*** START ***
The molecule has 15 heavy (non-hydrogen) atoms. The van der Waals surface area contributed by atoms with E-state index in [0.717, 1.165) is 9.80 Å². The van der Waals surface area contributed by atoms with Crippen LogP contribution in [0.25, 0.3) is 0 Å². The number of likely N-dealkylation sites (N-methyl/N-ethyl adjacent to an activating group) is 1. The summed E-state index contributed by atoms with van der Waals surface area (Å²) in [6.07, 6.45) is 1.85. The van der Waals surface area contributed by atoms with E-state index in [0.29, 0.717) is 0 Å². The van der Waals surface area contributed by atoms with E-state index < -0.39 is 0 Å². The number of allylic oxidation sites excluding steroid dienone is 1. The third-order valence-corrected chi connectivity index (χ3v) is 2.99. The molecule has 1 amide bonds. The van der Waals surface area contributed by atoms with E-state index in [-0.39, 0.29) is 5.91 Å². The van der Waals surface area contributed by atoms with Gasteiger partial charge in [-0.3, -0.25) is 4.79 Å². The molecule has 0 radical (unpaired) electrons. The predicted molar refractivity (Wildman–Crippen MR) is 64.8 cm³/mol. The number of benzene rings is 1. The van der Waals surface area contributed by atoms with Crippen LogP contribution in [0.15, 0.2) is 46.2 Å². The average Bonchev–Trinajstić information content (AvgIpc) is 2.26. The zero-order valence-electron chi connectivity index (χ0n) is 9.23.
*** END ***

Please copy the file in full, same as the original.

The molecule has 15 heavy (non-hydrogen) atoms. The van der Waals surface area contributed by atoms with E-state index in [0.717, 1.165) is 9.80 Å². The van der Waals surface area contributed by atoms with Crippen LogP contribution in [0.25, 0.3) is 0 Å². The number of likely N-dealkylation sites (N-methyl/N-ethyl adjacent to an activating group) is 1. The summed E-state index contributed by atoms with van der Waals surface area (Å²) in [6.07, 6.45) is 1.85. The van der Waals surface area contributed by atoms with E-state index in [0.29, 0.717) is 0 Å². The van der Waals surface area contributed by atoms with E-state index < -0.39 is 0 Å². The number of allylic oxidation sites excluding steroid dienone is 1. The third-order valence-corrected chi connectivity index (χ3v) is 2.99. The molecule has 1 amide bonds. The van der Waals surface area contributed by atoms with E-state index in [-0.39, 0.29) is 5.91 Å². The van der Waals surface area contributed by atoms with Gasteiger partial charge in [-0.3, -0.25) is 4.79 Å². The molecule has 0 radical (unpaired) electrons. The predicted molar refractivity (Wildman–Crippen MR) is 64.8 cm³/mol. The number of benzene rings is 1. The van der Waals surface area contributed by atoms with Crippen LogP contribution in [0.15, 0.2) is 46.2 Å². The average Bonchev–Trinajstić information content (AvgIpc) is 2.26. The zero-order valence-electron chi connectivity index (χ0n) is 9.23.